Not everyone featured in last year’s Most Anticipated of 2009 issue managed to follow through with their best laid plans. For one reason or another, a handful of bands had to bump their albums to 2010. Why? Read on.
It’s not exactly a secret why Chiodos had trouble releasing the follow-up to 2007’s Bone Palace Ballet. “People had trouble arranging their priorities,” says keyboardist Brad Bell. “Inner-band conflicts and distractions came up that took too much time to solve.” Although you’ve likely heard the last of vocalist Craig Owens with Chiodos, Bell says you definitely haven’t heard the last from his band. “We have plenty of material ready and are trying to get it all lined up in the most perfect way possible,” he says, citing this spring as a tentative release date. “It’s the next level for us. It feels like our musicianship has surpassed anything we’ve ever done, and we’ve had more fun writing our new stuff than we’ve had during the past five years.”
It seems like forever since we last heard from Circa Survive. After they finished their tour with Thrice in the spring of 2008, frontman Anthony Green released and toured for his debut solo album, Avalon. The band reconvened at home in Doylestown, Pennsylvania, and when their commitment with Equal Vision was completed, they made the major-label leap to Atlantic."When we started the record, I was in a really weird place," says frontman Anthony Green. "Lots of things were changing in my life as well as in the band, and the timeline that we had traced out was drawn in pencil long before we even had any idea who would put the record out." Circa recorded their third full-length from August through October in Toronto, slated to hit streets in March or April. Green says that the wait will be worth it. "We hit a creative wave around four months into writing," he says. "We just wanted to keep pushing ourselves. The songs just kept getting better and better."
PANIC! AT THE DISCO
You can’t really blame Panic! At The Disco for needing an extension to finish their third album. After all, half of the band left this past summer. “Our band went through a transition which was definitely the right thing for everybody involved,” says drummer Spencer Smith. “But we’re definitely back on track now.” Smith and frontman Brendon Urie have been focusing their efforts on the album for the past several months, only playing a few sporadic shows so the record can be released by summer. “There are a bunch of songs that are more or less done and others that are still at a rough stage with lots of potential,” says Smith. “It’s still going to be very ‘Panic.’ There are elements of everything our fans love worked into what we’re writing, but it’s another step in the evolution of our band.”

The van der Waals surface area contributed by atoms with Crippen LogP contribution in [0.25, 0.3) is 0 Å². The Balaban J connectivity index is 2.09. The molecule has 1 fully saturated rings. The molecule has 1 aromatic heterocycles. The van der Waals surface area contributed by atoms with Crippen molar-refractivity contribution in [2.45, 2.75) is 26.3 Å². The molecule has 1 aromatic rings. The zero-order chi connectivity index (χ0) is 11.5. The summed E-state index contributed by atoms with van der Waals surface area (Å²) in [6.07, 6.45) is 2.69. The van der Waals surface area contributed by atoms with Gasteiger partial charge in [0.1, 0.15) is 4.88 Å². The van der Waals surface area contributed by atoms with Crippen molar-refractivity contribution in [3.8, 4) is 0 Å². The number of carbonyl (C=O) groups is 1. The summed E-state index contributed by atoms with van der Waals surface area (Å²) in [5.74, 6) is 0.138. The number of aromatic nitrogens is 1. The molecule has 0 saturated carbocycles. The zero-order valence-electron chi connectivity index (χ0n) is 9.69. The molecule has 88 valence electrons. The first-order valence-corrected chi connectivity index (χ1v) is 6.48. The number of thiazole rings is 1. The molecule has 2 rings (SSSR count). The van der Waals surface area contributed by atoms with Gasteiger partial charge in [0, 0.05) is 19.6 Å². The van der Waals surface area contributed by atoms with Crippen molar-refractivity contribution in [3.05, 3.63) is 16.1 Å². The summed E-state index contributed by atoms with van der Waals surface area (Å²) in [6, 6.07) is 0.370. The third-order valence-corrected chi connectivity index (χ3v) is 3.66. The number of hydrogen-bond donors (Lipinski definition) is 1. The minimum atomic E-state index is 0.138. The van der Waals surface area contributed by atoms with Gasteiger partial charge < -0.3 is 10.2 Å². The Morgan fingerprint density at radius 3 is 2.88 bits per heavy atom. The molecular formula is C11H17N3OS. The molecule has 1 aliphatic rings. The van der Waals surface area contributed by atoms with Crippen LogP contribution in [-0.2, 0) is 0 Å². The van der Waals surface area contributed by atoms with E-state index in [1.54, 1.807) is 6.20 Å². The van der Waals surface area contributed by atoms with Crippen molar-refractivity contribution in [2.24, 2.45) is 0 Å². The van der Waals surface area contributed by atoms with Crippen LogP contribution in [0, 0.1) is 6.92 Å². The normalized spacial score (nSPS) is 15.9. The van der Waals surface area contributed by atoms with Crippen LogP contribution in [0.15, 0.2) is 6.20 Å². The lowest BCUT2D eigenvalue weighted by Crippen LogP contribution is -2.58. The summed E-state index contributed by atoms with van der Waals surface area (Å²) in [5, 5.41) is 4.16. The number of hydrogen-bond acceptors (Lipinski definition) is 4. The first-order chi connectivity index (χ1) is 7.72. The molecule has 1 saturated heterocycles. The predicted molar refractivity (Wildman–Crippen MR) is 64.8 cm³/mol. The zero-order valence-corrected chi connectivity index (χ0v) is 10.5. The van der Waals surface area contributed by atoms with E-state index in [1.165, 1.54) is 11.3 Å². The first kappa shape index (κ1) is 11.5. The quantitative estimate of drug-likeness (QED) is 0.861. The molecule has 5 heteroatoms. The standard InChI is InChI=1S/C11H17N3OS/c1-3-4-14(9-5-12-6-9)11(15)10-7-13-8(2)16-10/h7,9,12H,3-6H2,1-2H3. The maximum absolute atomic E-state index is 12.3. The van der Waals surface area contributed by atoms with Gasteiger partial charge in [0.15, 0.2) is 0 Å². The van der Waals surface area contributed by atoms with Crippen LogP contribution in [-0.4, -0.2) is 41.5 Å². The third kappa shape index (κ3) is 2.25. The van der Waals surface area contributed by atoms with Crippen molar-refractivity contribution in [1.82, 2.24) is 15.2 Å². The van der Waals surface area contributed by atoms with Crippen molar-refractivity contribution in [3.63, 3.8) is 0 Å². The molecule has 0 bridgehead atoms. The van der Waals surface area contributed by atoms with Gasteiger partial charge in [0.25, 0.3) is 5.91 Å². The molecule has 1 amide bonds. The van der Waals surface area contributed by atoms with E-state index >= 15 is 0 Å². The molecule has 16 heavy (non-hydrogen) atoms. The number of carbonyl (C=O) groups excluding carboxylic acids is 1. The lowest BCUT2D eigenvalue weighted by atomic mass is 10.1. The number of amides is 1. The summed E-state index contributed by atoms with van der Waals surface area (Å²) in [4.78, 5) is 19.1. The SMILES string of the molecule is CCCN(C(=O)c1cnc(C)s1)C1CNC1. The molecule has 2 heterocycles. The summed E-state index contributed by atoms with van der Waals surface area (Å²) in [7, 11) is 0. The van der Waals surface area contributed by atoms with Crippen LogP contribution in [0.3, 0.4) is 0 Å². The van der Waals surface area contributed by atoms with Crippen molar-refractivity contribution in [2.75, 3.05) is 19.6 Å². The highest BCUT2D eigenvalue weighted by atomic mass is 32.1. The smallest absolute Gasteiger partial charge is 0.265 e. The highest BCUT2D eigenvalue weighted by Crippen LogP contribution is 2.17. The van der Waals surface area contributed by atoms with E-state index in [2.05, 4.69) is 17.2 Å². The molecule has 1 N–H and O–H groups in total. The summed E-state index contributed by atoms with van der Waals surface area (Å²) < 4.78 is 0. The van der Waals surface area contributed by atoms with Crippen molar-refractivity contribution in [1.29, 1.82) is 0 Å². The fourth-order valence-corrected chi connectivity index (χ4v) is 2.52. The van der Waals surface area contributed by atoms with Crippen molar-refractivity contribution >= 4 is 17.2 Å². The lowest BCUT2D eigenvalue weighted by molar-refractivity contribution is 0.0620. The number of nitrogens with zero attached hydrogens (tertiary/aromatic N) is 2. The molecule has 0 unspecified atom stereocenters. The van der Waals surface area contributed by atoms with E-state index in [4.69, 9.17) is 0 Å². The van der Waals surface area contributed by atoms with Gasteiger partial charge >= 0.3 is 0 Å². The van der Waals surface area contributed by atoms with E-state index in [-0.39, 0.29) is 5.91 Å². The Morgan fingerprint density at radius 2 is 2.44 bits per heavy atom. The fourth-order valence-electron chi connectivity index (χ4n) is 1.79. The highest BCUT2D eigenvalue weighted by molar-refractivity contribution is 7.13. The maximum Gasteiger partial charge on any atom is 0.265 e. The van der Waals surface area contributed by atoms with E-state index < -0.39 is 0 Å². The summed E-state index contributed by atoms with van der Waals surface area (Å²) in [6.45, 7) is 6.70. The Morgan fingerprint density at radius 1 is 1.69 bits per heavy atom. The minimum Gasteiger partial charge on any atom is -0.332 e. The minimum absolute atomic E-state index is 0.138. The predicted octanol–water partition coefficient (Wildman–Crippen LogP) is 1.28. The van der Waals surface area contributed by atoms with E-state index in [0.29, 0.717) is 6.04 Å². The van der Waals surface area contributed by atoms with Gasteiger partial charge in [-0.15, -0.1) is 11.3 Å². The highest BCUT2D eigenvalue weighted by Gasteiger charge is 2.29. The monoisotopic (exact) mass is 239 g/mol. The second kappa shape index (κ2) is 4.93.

Eager fans who’ve been not-so-patiently awaiting the first full-length from former Blood Brothers Jordan Blilie, Morgan Henderson and Mark Gadjahar can finally breathe a sigh of relief. Tapestry Of Webs is set to drop Feb. 23 on Suicide Squeeze.
Frontman Walter Schreifels might have had sinister PR motives for the delay in Rival Schools’ long-awaited sophomore album. “We were shooting for a two-year sweep of Most Anticipated appearances,” he says. “That, and we didn’t have a label or team in place to get the record released in 2009.” But the band have finished recording and are now discussing titles and artwork. “I’m pleased with the transition from our last, long-ago record to this one,” he says. “I think it bridges stylistically while [moving] forward into new terrain.” The album should be out by late spring.
THE ROCKET SUMMER
While the Rocket Summer’s Bryce Avary ran into some “unexpected hiccups” with scheduling and label changes, it could end up being a good thing for fans. “Throughout the waiting process, I ended up writing and recording even more songs,” says Avary. “There are now more than 20 fully produced tracks. The hardest part now is deciding how all of these songs get out there.” The songs that do make it onto the new album–which will be out in either February or March–are bound to blow you away. “I wanted to make an album that had more substance, an honest album that really connects with people,” says Avary. “There’s an optimistic vibe throughout, but it also deals more with struggles than ever before. I wanted to write songs the whole world could sing along to, but if the album didn’t get the shot, I wanted it to still be an album that meant more to someone than anything I’d done before-and an album that meant more to me, too.” alt